Political Interest Groups

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Enter your response below: In today 's political arena we hear much talk about political interest groups. When we hear about them many questions arise. What exactly do interest groups do, who do they serve, and are they beneficial? Identifying what they are seems easy, but the answer to many of these questions are complex. To understand the objective of an interest group, is key to creating a successful one. Organizing a foundation of people who want to make their idea known, and share their concerns with public officials is a start. Constituents are going to get involved if first, they are passionate about an idea, but that is not always enough to keep them engaged. Some form of incentive is always offered. Material incentive is the most…show more content…
The third reason is, purposive reasons. People who join for purposive reasoning is because they wish to attain the goal of the group. For whatever purpose a person joins an interest group the proposals are always an idea that will benefit them, and sometimes can be beneficial to others outside of the group. Of course, members try to influence lawmakers and governmental decisions, so while presenting an argument they focus largely on highlighting the benefits of the idea. The information the lobbyist presents to the official is unlikely to be a lie, because doing so would ruin their reputation, and destroy their trustworthiness for future events, however they may dodge the details that would take away from the pursusation of the law. Whether it be a member of a single issue interest group, or a public interest group, they both derive from the same idea of an interest group. The idea of of uniting a group of people with a common interest, that engages in politics on behalf of its members. The objective of each group is the same, to gain a law they are in favor of, or change a law that they are…show more content…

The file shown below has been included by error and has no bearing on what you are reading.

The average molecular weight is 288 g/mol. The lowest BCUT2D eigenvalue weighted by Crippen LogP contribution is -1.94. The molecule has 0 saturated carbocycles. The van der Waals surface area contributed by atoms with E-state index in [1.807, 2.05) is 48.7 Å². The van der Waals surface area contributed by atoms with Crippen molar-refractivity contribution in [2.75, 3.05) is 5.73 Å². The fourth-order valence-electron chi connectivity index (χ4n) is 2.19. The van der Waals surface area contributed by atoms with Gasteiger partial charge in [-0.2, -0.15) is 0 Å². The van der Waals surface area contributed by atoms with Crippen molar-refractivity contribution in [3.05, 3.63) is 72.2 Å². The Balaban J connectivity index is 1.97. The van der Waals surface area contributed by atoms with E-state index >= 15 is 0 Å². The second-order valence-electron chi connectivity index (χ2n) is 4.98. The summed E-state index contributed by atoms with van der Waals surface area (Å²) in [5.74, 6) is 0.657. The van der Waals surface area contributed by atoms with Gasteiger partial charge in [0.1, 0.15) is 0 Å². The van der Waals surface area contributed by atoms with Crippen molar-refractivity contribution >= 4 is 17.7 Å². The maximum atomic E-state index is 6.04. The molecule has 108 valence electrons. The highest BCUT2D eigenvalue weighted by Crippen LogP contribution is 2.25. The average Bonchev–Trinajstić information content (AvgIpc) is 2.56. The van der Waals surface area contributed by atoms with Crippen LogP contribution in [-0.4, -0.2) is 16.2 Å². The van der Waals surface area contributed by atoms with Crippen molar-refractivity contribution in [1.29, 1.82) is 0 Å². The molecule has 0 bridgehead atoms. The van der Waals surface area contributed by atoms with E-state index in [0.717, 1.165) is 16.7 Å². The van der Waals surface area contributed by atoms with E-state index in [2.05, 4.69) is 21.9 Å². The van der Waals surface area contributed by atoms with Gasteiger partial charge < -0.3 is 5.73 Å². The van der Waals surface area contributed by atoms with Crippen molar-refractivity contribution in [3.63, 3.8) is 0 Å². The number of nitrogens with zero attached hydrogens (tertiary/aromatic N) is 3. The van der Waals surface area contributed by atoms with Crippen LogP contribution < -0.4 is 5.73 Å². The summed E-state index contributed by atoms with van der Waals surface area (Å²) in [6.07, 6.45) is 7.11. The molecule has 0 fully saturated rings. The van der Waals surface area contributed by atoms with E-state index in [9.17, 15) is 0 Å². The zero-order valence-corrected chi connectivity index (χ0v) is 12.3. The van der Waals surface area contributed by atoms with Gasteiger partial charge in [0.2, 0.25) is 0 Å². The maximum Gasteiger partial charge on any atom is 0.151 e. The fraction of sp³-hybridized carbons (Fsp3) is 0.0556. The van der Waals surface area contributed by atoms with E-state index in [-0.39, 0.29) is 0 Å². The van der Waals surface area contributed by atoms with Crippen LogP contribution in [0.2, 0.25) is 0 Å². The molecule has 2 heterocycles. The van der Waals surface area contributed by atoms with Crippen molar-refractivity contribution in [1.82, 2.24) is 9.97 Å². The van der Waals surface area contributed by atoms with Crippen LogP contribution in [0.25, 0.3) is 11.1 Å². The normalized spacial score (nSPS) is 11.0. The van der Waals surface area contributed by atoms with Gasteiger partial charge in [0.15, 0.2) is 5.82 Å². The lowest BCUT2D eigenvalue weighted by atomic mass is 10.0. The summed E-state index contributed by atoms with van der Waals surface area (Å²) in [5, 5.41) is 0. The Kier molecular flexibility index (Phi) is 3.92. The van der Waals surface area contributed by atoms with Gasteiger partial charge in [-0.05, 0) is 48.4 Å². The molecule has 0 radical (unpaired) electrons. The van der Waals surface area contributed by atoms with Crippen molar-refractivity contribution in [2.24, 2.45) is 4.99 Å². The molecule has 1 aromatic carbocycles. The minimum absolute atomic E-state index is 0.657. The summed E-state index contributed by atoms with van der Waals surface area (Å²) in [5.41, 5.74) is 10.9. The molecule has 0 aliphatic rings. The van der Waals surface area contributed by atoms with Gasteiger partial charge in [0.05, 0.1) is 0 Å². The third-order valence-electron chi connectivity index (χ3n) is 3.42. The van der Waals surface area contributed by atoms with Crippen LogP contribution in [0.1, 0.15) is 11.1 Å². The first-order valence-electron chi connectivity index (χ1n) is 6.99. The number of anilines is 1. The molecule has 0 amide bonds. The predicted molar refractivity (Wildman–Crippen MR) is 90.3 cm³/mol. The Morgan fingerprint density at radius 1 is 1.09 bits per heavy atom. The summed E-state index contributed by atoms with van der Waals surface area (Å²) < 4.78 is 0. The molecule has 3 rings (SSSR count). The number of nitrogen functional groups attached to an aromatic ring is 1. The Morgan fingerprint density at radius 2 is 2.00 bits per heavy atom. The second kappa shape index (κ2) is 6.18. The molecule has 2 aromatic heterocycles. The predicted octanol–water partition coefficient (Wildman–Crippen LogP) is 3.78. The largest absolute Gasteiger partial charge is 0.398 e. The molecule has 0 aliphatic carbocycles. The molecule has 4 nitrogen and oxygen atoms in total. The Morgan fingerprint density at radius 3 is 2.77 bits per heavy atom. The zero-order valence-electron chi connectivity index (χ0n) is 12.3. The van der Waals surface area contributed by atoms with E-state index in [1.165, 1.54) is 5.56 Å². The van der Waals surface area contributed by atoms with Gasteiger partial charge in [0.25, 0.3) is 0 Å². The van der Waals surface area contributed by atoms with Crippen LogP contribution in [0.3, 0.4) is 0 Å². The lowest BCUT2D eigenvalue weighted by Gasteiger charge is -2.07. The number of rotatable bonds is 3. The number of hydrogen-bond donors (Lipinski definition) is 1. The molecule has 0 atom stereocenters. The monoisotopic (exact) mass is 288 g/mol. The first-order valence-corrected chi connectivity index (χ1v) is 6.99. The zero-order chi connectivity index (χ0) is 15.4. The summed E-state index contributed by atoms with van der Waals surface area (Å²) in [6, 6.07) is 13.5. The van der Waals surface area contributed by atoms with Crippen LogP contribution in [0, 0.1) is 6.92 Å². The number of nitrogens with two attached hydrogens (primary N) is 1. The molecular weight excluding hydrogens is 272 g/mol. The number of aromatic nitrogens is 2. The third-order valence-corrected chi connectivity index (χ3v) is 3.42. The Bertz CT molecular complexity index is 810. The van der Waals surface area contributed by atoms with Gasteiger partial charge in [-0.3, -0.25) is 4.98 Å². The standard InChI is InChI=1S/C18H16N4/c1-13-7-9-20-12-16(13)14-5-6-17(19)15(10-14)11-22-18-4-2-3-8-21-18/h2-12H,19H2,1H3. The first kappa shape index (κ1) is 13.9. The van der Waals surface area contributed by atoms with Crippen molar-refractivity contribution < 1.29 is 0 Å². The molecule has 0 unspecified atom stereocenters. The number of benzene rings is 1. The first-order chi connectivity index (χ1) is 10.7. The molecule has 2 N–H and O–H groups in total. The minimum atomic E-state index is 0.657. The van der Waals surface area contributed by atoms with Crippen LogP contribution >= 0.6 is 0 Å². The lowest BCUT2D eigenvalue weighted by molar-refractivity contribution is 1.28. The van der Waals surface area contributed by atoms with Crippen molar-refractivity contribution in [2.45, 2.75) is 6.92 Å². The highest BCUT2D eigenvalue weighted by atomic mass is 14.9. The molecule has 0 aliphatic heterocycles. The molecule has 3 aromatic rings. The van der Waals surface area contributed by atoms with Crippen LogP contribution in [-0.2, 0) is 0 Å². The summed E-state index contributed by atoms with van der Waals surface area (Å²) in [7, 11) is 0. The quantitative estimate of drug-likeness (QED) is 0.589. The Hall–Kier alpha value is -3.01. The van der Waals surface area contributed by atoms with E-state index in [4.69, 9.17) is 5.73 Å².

In a single issue group the goal is to satisfy the members of the group and achieve their desires, while in a public interest group they want to help all of the public, regardless if they are a member. They carry concerns for, “the well being of the public, and lobby for ideas such as environmental issues.” The Sierra club is a group who focuses on environmental issues, and their goal is to, “help pass the clean air and water act.” Citizens who are in the Sierra club have joined it, because these ideas have value to them, and when they do an act sufficiently they receive the purposive incentive that they initially joined for. When the constituents are successful, they feel self satisfaction. However, there are many other people who care about the environmental issues they promote, but because it is a public issue they will benefit whether they participate or not. They do not have to contribute money, or labor because it is a public issue, and if they do contribute money to the program, how much more clean water or air will they gain from it. The effect is not substantial enough to make people feel like they are making a noticeable difference, therefore the incentive is not
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